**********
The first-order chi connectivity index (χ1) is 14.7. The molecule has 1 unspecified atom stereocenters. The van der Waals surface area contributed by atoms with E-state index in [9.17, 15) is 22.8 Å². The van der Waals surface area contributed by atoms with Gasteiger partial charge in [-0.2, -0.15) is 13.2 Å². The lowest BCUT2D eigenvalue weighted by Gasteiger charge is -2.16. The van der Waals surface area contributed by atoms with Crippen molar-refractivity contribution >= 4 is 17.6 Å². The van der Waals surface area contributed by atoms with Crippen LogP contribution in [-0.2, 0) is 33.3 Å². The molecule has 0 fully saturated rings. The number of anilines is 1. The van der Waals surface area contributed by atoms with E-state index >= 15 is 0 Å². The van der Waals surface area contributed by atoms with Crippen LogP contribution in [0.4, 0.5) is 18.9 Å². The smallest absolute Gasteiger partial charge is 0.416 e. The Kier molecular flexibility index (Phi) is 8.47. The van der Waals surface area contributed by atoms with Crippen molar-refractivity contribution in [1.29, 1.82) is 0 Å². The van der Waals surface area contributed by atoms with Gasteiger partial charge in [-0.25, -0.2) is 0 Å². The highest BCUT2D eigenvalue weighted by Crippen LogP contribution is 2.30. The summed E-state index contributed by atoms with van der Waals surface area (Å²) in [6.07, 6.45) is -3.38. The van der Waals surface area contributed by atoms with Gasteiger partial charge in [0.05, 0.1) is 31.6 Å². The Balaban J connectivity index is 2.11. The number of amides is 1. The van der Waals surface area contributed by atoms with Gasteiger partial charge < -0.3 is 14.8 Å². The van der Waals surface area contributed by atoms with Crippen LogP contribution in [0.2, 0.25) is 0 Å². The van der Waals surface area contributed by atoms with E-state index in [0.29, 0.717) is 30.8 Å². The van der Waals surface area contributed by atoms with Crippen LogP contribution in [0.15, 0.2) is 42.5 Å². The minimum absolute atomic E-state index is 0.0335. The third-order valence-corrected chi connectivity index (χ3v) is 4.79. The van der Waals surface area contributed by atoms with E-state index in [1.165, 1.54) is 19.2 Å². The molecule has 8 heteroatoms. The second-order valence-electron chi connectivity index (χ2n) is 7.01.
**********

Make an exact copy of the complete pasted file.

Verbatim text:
The first-order chi connectivity index (χ1) is 14.7. The molecule has 1 unspecified atom stereocenters. The van der Waals surface area contributed by atoms with E-state index in [9.17, 15) is 22.8 Å². The van der Waals surface area contributed by atoms with Gasteiger partial charge in [-0.2, -0.15) is 13.2 Å². The lowest BCUT2D eigenvalue weighted by Gasteiger charge is -2.16. The van der Waals surface area contributed by atoms with Crippen molar-refractivity contribution >= 4 is 17.6 Å². The van der Waals surface area contributed by atoms with Crippen LogP contribution in [-0.2, 0) is 33.3 Å². The molecule has 0 fully saturated rings. The number of anilines is 1. The van der Waals surface area contributed by atoms with E-state index >= 15 is 0 Å². The van der Waals surface area contributed by atoms with Crippen LogP contribution in [0.4, 0.5) is 18.9 Å². The smallest absolute Gasteiger partial charge is 0.416 e. The Kier molecular flexibility index (Phi) is 8.47. The van der Waals surface area contributed by atoms with Crippen molar-refractivity contribution in [1.29, 1.82) is 0 Å². The van der Waals surface area contributed by atoms with Gasteiger partial charge in [-0.25, -0.2) is 0 Å². The highest BCUT2D eigenvalue weighted by Crippen LogP contribution is 2.30. The summed E-state index contributed by atoms with van der Waals surface area (Å²) in [6.07, 6.45) is -3.38. The van der Waals surface area contributed by atoms with Gasteiger partial charge in [0.05, 0.1) is 31.6 Å². The Balaban J connectivity index is 2.11. The number of amides is 1. The van der Waals surface area contributed by atoms with Gasteiger partial charge < -0.3 is 14.8 Å². The van der Waals surface area contributed by atoms with Crippen LogP contribution in [0.2, 0.25) is 0 Å². The van der Waals surface area contributed by atoms with E-state index in [0.29, 0.717) is 30.8 Å². The van der Waals surface area contributed by atoms with Crippen LogP contribution in [0.15, 0.2) is 42.5 Å². The minimum absolute atomic E-state index is 0.0335. The third-order valence-corrected chi connectivity index (χ3v) is 4.79. The van der Waals surface area contributed by atoms with E-state index in [1.165, 1.54) is 19.2 Å². The molecule has 8 heteroatoms. The second-order valence-electron chi connectivity index (χ2n) is 7.01.